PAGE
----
Out and About
Updated: Oct 2, 2022
Part of the BEDA college experience is to get the seminarians immersed in the local Italian culture. It is not only to see the historical buildings and learn the churches history, it is also to experience contemporary Italy, make connections and be exposed to the ‘global’ church both within from within the seminary and also hopefully with some local religious and other civil persons and organizations. During the first orientation weeks we will be travelling around Rome and surrounds experiencing many different churches and celebrating mass and well as meeting many different people. On Saturday we had a walk around the city to get us orientated, here are some pictures, see if you can identify anything.
Capital Hill Rome, designed by Michelangelo for a modern Rome. Commissioned by Pope Paul the third in 1536 transformed a derelict area into a centerpiece for the City. This is a statue of Marcus Aurelius' placed in the center with the Palazzo Senatorio at the back which now is the council chambers.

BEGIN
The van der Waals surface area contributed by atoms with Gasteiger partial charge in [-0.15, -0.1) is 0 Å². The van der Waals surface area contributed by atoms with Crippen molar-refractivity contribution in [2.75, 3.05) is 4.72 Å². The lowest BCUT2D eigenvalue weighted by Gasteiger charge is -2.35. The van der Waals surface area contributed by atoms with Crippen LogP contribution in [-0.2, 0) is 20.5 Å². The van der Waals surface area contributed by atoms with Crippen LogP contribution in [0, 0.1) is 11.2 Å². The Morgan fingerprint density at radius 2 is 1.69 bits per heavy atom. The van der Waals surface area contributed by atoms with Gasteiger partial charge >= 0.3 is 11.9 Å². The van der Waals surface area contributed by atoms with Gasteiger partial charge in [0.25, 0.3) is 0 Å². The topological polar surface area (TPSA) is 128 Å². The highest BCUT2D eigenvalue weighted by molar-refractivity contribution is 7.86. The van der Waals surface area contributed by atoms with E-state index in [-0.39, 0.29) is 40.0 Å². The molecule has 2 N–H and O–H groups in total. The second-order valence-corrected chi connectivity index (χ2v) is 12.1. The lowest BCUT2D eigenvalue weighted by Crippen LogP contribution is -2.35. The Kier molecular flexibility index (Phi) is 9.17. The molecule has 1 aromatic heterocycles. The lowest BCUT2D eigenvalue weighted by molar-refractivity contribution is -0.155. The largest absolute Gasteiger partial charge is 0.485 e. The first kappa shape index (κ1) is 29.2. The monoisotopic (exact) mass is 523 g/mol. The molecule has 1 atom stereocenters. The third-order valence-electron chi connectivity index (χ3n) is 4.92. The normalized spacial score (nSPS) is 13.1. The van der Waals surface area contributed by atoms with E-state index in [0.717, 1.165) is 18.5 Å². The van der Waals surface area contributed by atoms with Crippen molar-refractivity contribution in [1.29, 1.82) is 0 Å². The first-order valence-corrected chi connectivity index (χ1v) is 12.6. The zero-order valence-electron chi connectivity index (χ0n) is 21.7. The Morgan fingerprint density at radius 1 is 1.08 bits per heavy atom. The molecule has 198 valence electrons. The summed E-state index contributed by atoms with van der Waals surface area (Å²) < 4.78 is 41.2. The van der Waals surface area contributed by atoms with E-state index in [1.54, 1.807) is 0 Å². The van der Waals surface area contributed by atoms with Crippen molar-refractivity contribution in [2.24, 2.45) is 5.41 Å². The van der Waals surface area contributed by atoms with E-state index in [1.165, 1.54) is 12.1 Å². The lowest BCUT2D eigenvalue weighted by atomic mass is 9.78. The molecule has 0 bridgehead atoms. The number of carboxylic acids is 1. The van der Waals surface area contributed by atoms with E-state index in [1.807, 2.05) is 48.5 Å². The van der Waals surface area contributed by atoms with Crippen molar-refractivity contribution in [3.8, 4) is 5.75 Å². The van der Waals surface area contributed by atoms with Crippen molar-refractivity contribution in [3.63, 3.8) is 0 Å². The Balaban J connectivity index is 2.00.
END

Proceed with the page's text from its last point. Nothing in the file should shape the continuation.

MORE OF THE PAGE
Looking up the stair case to Piazza del Campidoglio (the square) was designed so nights could ride their horses up easily. Some seminarians in the foreground.
The Church of St Mary of Aracoeli, or in English Altar of Heaven built in the sixth century. It stands on the highest peak on Capital Hill, next to the statue of Marcus Aurelius' riding the horse. Said to be named after a legend of a sear prophesizing to Augustus that the son of God was coming and this was the pace of his alter. Very popular for weddings and intensions prayers for weedings.
St Mary Major Basilica, one of the four major basilicas in Rome with St Peter, St Paul's, and St Johns' Lateran. It was built in the fifth century and tied to the council of Ephesus 431 AD that proclaimed Mary as Mother of God or Theotokos.
Inside St Mary Major Basilica, it still retains its original structure from the fifth Century.
The main altar
The crypt beneath, said to contain part of the manger from Bethlehem. It has a statue of Pope Pius IX praying in front of it.
The tabernacle in its own side chapel, I'm not sure how they even get the Eucharist in and out of it.